Date created: 04/29/17 18:01:00. Last modified: 09/02/19 08:13:36

UK Chamber Covers

Pictures of chamber covers that belong to various communications companies, taken around the UK. Some ducts contain fibre, some copper. Some are used exclusively for telecoms infrastructure and some for national and industrial infrastructure. Please send corrections to jwbensley [at] gmail (dot) com. Click on pictures for a larger version.

If you haven't seen this presentation by Charlie Boisseau at UKNOF41, it's very good and explains the meaning behind UK grid covers: (local slides mirror).

A great video on UK telecoms infrastructure that focuses on the sub-sea cables landing in Cornwall is available here:


186K. 186K were a reseller ISP based in Leeds which collapsed in December 2016, with core network in Leeds and London. Who owns these assets now?:


51 Degrees. 51 Degrees which was set-up in 2002, was originally a wholly owned subsidiary of London Electricity Group (LE Group). LE Group is an EDF company. 51 Degrees was a metro fibre and Ethernet provider around London, using London Electricities existing ducts and utility sites as PoP locations. 51 Degrees was purchased from EDF Energy by Interoute in 2007:


Atlantic Telecom. Originally founded in Scotland Atlantic Telecom eventually went bankrupt in 2001. Is the old Atlantic network now owed by SSE???:


BT / British Telecom. BT is the UK national incumbent formed out of the privatisation of the previously state owned Post Office Telecommunications network:


Cable and Wireless / C&W. Cable and Wireless were acquired by Vodafone:



CATV / Cable Television. Most belong(-ed) to NTL (National Transcommunications Ltd) or Telewest. NTL purchased Cable and Wireless' cable operations in 1999. NTL and Telewest merged in 2005 to become NTL Incorporated. NTL later bought Virgin Mobile and NTL Incorporated was later rebranded as Virgin Media:



Originally Fibrecity Holdings was owned by i3 Group who also owned H2O Networks. After i3 sunk H2O and FibreCity were eventually folded into CityFibre Holdings. Redcentric Plc founded in 1997 and in 2000 started to build its own fibre metro-net around Cambridge (later it built metro-nets in other UK cities too). In 2016 Redcentric sold all their metro-nets to CityFibre.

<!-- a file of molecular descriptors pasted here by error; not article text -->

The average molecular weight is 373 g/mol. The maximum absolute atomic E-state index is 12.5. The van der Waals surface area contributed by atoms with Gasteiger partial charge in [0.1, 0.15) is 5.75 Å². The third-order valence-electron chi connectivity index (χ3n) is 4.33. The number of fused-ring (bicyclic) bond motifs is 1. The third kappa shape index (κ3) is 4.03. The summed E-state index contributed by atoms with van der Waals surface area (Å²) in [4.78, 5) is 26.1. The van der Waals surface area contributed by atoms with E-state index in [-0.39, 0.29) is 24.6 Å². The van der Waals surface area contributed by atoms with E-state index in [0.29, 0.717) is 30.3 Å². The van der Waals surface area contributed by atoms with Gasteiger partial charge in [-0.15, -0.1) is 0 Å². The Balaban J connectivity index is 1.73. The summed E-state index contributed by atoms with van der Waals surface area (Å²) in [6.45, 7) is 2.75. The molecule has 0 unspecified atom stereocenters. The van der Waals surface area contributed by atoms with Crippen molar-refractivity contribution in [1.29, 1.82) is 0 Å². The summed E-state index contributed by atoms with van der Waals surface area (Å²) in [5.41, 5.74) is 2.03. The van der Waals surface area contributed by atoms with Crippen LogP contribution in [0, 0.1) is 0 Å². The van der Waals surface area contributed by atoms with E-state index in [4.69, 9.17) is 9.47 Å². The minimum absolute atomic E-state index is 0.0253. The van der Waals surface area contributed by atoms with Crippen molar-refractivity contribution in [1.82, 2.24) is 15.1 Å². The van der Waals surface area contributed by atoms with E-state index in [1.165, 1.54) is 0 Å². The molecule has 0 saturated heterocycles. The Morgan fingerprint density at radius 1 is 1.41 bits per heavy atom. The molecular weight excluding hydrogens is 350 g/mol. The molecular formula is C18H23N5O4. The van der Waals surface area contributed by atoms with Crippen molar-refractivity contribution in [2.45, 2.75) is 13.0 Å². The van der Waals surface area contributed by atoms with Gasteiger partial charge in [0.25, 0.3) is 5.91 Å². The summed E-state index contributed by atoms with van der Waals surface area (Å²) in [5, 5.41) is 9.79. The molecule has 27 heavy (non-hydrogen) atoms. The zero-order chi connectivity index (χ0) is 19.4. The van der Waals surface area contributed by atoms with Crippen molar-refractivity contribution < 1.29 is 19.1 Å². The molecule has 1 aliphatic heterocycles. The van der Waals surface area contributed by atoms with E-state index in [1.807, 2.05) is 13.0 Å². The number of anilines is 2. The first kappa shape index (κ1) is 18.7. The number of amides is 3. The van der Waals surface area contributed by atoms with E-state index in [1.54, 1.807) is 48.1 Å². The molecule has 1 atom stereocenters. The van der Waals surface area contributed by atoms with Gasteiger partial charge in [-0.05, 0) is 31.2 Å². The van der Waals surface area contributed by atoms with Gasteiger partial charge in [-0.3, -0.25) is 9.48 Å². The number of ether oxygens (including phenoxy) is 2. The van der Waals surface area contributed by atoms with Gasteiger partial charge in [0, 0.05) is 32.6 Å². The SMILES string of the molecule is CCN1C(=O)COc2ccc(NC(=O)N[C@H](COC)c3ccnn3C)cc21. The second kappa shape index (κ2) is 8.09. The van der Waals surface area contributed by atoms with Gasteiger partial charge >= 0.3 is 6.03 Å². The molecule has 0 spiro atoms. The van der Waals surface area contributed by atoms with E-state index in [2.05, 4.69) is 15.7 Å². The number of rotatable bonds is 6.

Colt (originally City Of London Telecommunications and later rebranded to Colt Technology Services as it expanded from it's original London centric scope to become pan-European). Colt acquired MarketPrizm and KVH.


Ecom International Network is a trading name of Electronic Communities Ltd. Ecom Fibre is the FTTH/P product of Electronic Communities Ltd that operates across the UK county of Buckinghamshire:


EDF Energy is the UK utility subsidiary of EDF (Électricité de France). It is common in the UK for utility companies to deploy communications infrastructure such as copper and fibre along their existing gas or water routes/ducts/tunnels/trenches. The London Electricity Board (LEB) trading as London Electricity PLC was founded in 1948 as a public sector utility company. It was privatised in 1990, in 1996 it was sold to Entergy and in 1998 sold to EDF:


Energis (originally Telecom Electric). Telecome Electric was a demerger from the UKs National Grid formed in 1991, "Its national optical fibre network was partially deployed via the overhead power transmission network of the grid". Telecome Electric later became Energis which was later acquired by Cable and Wireless, before C&W was acquired by Vodafone:


EuNetworks are a fibre and Ethernet/IP carrier covering most of western Europe founded in 2002:


G.Network Communications Ltd or "G.Networks" are a central London FTTH provider:


Gamma operate their own UK voice, data and mobile network:


Gas ?:


The BUUK Infrastructure Group owns GTC who are responsible for the construction and delivery of the fibre networks. BUUK also owns IFNL (Independent Fibre Network Limited) which runs the fibre network after GTC have delivered it:


Originally NTC (the National Telephone Company) General Post Office / Post Office Telecommunications later became BT. The GPO did at one point run a CATV service around inner London:




Gigaclear is a Fibre-to-the-Home/Premises provider which also owns Rutland Telecom. Gigaclear are a UK Alt Net who compete with BT Openreach in rural areas:


Interoute. Interoute was founded in 1995 and in 2014 acquired VTESSE:


Kingston Communications Ltd. Kingston were originally the sole provider of Telecoms infrastructure in the Hull and East Riding area (BT Openreach have since started to provide services in this area). In 1922 Kingston services went live as the only remaining municipally owned telephone corporation that wasn't merged into the nation incumbent BT. In 1994 Torch Telecom was launched as a joint venture between Yorkshire Electricity and Kingston Communications. In 1996 Kingston bought out Yorkshire Electricity's share of Torch Telecom, making it a wholly-owned subsidiary of the Kingston Group. Kingston later rebranded to KCOM in 2007. From 2009, the management of some of its network assets have been outsourced to BT Group plc: